It used to be the case that the only connection between the world's trouble spots and Hollywood celebrities was that the latter sometimes went to the former to entertain the troops. Now it can often seem as if the celebrities are the troops. I don't suppose the Janjaweed militias bother much with strategic brainstorming - since the strategy is brutally simple. But if they were to take a more tactical approach to their campaign against the inhabitants of Darfur then they should plot George Clooney's movements on a large map. Because while Clooney doesn't have any guns he undoubtedly has celebrity firepower.
It isn't just him either. Last week NBC devoted an episode of the world's best-known medical drama, ER, to the situation in Darfur - an intriguing deployment of prime-time fiction in the cause of consciousness-raising. And - though it is impossible to say what might have happened without the intervention of the World's Sexiest Man - Clooney's efforts, allied to pressure from other activists and Christian conservatives, have been credited with keeping the issue in the headlines and in the Bush administration's to-do pile. Responding to claims that the mainstream media had failed in their coverage of Darfur the foreign editor of The Miami Herald explained pleadingly that "if we don't cover the Michael Jacksons, that will be our demise". That's the fulcrum against which Clooney rests the crowbar of his fame.
Like other stars, he's a big player in the economy of attention - a resource which may not be quite as crucial as oil or water, but is potentially life-saving all the same. Next week, as it happens, this newspaper will temporarily become part of Bono's empire of redirected fame - a confirmation of the power of today's big commotion-brokers. This is a new Opec - an Organisation of Politically Engaged Celebrity - and it has already demonstrated that it can do much good, even if making a crisis unignorable is where the difficulties really start, rather than a solution in itself.
There are less appealing applications of this power though - and you find them, unsurprisingly, in places which are well below the poverty line when it comes to their portion of the global consciousness. Last week it was reported that Jennifer Lopez had been offered half-a-million dollars to attend Independence Day celebrations in Tbilisi, Georgia. The country has been in an economic slump since the Russians banned imports of wine and alcohol, a huge chunk of Georgia's foreign earnings, and it was felt Jenny from the block could help. Negotiations broke down over J-Lo's contract rider - outrageous enough to give a nation state pause for thought.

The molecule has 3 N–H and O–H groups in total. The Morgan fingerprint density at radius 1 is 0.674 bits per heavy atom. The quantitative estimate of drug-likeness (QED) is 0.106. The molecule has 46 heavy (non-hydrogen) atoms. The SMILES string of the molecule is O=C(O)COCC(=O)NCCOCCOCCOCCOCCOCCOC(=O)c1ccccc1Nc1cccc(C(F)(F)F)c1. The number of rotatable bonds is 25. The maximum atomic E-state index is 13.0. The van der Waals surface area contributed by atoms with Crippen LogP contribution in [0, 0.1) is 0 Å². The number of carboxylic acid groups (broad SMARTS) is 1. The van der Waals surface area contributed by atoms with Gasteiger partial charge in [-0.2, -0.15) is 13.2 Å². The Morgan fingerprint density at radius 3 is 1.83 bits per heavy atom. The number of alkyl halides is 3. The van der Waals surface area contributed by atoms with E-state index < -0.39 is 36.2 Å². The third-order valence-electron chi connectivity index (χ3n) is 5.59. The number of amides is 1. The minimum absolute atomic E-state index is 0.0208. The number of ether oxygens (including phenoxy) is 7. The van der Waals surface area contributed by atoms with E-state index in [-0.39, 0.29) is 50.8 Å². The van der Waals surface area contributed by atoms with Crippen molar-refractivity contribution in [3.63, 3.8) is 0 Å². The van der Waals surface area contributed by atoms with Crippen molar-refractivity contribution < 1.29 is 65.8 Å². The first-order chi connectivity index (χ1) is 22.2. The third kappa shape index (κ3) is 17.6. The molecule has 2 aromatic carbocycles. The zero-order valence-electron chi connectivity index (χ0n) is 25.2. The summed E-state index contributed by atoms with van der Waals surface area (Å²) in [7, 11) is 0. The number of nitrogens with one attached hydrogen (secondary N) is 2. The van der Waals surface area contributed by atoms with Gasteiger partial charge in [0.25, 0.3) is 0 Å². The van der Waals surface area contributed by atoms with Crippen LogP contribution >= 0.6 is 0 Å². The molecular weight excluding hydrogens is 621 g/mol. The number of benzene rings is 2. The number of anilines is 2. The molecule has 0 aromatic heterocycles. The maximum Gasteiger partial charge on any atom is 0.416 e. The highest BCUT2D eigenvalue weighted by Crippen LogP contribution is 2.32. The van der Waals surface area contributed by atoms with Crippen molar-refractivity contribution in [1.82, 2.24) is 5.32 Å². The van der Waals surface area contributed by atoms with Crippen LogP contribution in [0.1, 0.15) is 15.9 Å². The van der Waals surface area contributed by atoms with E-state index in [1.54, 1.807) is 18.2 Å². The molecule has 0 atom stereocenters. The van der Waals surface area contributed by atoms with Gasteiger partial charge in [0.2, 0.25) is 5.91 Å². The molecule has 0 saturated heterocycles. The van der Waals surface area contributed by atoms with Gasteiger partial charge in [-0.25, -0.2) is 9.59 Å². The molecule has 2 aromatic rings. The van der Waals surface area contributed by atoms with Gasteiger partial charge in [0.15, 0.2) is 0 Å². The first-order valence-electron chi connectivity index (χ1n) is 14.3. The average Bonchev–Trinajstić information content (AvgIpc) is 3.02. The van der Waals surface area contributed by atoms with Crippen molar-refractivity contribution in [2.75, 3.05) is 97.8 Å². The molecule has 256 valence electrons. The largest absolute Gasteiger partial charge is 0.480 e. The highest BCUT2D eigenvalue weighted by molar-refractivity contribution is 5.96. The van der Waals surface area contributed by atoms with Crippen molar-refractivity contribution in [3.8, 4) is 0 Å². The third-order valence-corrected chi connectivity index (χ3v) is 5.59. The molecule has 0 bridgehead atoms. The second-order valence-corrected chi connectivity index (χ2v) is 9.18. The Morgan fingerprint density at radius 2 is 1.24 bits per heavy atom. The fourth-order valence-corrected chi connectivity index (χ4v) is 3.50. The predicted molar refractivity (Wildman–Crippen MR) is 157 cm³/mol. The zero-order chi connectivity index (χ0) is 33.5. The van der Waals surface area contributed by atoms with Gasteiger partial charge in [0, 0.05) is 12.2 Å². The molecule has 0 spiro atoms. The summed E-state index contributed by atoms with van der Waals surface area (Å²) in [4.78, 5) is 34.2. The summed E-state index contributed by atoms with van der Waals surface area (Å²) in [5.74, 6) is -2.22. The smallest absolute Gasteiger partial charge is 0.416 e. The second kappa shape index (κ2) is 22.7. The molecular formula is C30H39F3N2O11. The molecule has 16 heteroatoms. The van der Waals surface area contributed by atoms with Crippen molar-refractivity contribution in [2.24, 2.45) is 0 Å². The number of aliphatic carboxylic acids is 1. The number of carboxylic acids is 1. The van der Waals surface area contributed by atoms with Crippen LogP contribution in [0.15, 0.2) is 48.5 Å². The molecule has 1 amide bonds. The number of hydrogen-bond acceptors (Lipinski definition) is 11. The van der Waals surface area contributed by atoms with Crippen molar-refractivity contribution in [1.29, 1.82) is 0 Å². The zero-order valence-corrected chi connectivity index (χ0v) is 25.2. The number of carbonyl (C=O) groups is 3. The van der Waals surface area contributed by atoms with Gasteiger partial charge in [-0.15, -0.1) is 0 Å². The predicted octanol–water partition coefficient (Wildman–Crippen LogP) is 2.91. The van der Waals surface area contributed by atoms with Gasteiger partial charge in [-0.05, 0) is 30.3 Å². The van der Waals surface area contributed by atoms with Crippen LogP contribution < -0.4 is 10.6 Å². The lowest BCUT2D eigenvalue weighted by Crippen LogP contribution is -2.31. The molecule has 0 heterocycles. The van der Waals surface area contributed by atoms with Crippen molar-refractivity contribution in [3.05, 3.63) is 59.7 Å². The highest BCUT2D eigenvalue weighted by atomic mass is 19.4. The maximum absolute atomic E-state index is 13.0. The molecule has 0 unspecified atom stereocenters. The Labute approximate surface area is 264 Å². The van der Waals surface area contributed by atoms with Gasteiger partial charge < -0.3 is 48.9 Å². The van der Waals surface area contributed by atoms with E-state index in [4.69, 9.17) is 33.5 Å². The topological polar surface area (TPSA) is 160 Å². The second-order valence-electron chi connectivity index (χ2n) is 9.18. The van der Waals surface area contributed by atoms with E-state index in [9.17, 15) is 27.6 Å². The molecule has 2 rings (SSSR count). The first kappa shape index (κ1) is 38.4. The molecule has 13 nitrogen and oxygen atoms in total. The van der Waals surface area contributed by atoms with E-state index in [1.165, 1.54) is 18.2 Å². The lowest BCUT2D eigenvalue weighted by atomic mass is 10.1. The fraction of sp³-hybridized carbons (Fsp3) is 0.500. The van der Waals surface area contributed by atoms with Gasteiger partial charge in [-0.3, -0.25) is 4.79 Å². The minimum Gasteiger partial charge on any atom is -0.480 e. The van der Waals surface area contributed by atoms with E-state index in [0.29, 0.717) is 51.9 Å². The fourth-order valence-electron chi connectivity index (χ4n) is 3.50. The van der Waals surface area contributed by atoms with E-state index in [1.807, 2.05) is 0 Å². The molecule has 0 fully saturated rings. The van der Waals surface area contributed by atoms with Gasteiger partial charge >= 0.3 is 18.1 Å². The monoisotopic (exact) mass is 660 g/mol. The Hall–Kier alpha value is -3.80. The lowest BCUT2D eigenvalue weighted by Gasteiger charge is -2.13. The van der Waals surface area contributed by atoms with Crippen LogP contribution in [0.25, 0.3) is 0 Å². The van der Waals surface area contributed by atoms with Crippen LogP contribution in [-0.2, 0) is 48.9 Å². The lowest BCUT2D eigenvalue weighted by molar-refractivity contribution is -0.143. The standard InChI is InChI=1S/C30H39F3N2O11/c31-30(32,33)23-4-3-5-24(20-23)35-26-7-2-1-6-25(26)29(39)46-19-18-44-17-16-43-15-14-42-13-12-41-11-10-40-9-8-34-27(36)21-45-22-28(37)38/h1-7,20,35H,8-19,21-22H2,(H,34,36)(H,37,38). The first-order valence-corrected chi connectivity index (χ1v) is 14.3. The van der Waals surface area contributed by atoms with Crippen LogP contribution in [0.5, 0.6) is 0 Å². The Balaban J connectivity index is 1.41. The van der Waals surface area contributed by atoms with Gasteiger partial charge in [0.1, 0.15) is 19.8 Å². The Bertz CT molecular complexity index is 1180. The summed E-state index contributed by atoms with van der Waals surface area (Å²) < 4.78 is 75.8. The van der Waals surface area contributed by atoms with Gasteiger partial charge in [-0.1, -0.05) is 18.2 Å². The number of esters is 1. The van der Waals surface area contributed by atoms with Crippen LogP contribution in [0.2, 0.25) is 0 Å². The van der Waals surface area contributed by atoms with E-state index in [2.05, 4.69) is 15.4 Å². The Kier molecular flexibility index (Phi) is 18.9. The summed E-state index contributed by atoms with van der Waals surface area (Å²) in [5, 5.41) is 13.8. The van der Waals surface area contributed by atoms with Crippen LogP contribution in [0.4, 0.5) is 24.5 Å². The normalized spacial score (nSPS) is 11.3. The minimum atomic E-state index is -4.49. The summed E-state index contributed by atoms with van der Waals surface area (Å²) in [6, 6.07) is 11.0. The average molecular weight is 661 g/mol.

Or take Namibia - never rated high on the Most Talked About Nations list, but now enjoying a surge of press attention due to the presence of Brad and the gravid Angelina. So star-struck is the Namibian government that police have banned flights near the couple's resort, conducted searches for journalists and expelled four photographers - the first such ejections since the country's independence. And while part of us may cheer at the paparazzi sent packing - the sense of a whole country's legal system bent out of shape by the gravitational mass of fame is disconcerting. Clooney and Bono represent one face of this modern celebocracy, J-Lo and Brad the other. In a world desperate for Western attention there's no reason to believe the coin will always land heads up.
Let's hear it for Paul Whitehouse
I was pleased that Help won the Best Comedy award at the Baftas on Sunday, since - despite the fact that it is now described as "critically acclaimed" - it initially got faint praise. I am puzzled, though, that Paul Whitehouse hasn't received individual recognition. As the beleaguered therapist, Chris Langham played one role (beautifully, it has to be said). But as his patients, Whitehouse played eight or nine, with a dazzling variation of tone and depth of feeling. In some episodes he put a stitch in your side and a lump in your throat within minutes. Yet he didn't get a performer's nomination in last year's Comedy Awards, this year's Royal Television Society Awards or the Baftas. If I was him I would call for a recount.
* Apple's latest commercials cheekily play on ecumen-ical outreach between the two great rival faiths of personal computing. "Hi I'm a Mac", says a hip young dude in a T-shirt. "And I'm a PC", adds the chubby desk-jockey in the grey suit. "We have a lot in common these days", they continue, explaining how they can now share files easily. Then, as Suit is talking, he freezes mid-sentence ... having to be jolted back into operation by a slap on the back from Mac.
This should please the Mac zealots, who can be ferocious in their sectarianism. "I just threw up in my mouth a little", reads one of the milder comments on a website detailing the Bootcamp software which allows Windows software to run on Apple computers. As with Protestants and Catholics, and Sunnis and Shias, it's easy for the non-believer to be baffled. Come on guys, it's a broad church. You're all geeks at heart.Reuse content